Yes, unfortunately they do – however, most children do not earn any income so they could save up to £17,000 per year without any tax implications (this combines £1,000 from the personal savings allowance, a starting savings rate of £5,000, and the personal allowance of £11,000 before any tax needs to be paid). If they are earning in any way, it starts to get complicated – if they earn more than £11,000 per year, for every pound earned, they would lose a pound of savings allowance. The new personal savings allowance launched last April (2016), allows taxpayers to save their first £1,000 tax-free.

As a parent, if you are adding to a large pot of savings for your child, which amounts to more than £100 of interest per year, then savings will be taxed at the parent’s tax rate. This is to prevent parents earning ‘extra income’ and then stating this is solely for their child’s savings.

Paying into a Junior ISA or Child Trust Fund

If your children are likely to have a high level of savings once they reach adulthood, then a tax-free Junior ISA is well worth considering. On their 18th birthday, they can convert the Junior ISA into a Cash ISA and use this money to buy a car, or towards a home or higher education. What’s more, the money will be protected as it is locked away until they reach 18 years of age.

A Child Trust Fund is no longer available to newborns and is considered ‘defunct’; the fund was set up for children born between 1 September 2002 and 2 January 2011. You can still pay into this type of fund - up to £4,128 per year from this April (2017) - however, you might need to consider converting this into a Junior ISA. Like the Junior ISA, cash is locked away until your child turns 18, but the interest rates are likely to be a lot lower.

Helping your child to save

In today’s often volatile global economy, helping your child to save for themselves is vital. Teaching ‘good savings practices’ will enable your child to understand not only the true value of money, but it will help them prepare for adulthood and large spends in the future.

• Start them saving pennies in their piggy bank, then transfer into a bank account and explain, in basic terms, how interest works so they can begin to see how sensible saving can bring them albeit a small return on their money.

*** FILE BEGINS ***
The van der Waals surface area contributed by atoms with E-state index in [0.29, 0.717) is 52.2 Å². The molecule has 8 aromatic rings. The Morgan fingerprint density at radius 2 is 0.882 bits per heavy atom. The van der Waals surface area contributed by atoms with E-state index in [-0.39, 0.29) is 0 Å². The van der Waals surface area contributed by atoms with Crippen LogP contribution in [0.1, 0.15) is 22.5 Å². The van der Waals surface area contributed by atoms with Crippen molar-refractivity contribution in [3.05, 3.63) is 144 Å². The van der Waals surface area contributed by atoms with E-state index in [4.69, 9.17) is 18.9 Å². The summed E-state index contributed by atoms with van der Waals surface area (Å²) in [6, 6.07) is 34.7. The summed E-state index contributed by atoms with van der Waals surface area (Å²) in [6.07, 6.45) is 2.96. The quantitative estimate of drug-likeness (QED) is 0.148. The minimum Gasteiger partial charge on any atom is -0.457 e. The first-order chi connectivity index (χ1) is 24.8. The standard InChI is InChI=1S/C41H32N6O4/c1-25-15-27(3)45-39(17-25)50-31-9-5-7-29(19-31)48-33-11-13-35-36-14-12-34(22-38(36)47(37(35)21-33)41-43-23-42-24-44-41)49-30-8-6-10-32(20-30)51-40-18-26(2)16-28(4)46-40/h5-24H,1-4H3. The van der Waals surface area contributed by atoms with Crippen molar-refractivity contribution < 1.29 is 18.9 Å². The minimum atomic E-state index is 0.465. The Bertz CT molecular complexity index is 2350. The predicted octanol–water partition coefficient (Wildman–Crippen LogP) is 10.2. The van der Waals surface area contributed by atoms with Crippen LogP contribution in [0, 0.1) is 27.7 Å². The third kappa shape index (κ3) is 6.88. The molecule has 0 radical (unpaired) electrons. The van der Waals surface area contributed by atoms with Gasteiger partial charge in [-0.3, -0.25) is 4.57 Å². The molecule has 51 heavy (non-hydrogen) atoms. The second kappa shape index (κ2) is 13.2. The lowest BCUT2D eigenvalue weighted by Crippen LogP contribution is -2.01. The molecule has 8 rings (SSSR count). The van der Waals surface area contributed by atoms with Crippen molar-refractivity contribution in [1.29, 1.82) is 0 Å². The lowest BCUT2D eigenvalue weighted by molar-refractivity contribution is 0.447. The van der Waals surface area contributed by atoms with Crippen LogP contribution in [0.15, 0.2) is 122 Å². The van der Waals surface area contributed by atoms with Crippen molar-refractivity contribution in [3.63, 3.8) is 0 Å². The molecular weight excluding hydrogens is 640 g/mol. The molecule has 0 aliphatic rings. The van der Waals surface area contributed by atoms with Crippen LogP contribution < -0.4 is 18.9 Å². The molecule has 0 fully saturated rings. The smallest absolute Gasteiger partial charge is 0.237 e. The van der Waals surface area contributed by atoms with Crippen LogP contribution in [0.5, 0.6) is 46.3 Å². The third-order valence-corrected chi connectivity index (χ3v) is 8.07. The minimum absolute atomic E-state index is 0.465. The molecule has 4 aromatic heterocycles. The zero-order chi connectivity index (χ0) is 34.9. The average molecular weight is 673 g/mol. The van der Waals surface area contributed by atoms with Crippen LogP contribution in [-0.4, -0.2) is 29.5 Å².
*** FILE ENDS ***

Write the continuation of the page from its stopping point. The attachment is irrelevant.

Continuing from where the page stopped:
• Allow your children to get involved in their savings accounts – show them the interest they are generating on whichever account you have set up for them. As the interest grows, they will start to understand basic savings strategies, which should encourage them not to spend too wilfully.

• Show your child different account options and involve them in the decision-making process when it comes to choosing an account. This will give them a starter guide to saving and help to prepare them for a securer financial start as they approach adulthood.

Helping your family get onto the property ladder

If your children (or grandchildren) are grown up and looking to buy their first property, the Help to Buy ISA is an excellent way to help them save for a mortgage deposit. The tax-free interest could be as much as 2.27%. On completion (after exchanging contracts), there is a Help to Buy cash bonus of 25%, which means if they needed a £10,000 deposit, they would receive £2,000. This is only available once they have become the legal owners of the property. What’s more, although they can take money out of the Help to Buy ISA, they would obviously lose the cash bonus if they decided not to use the savings for buying a home.

If you would like to discuss suitable saving strategies for your children, please talk to one of our financial planners - get in touch and we will be only too happy to advise.

Regular news and views from the Balance team. You'll find our thoughts about pensions, investments, ways to save tax, facts about finances and plenty more.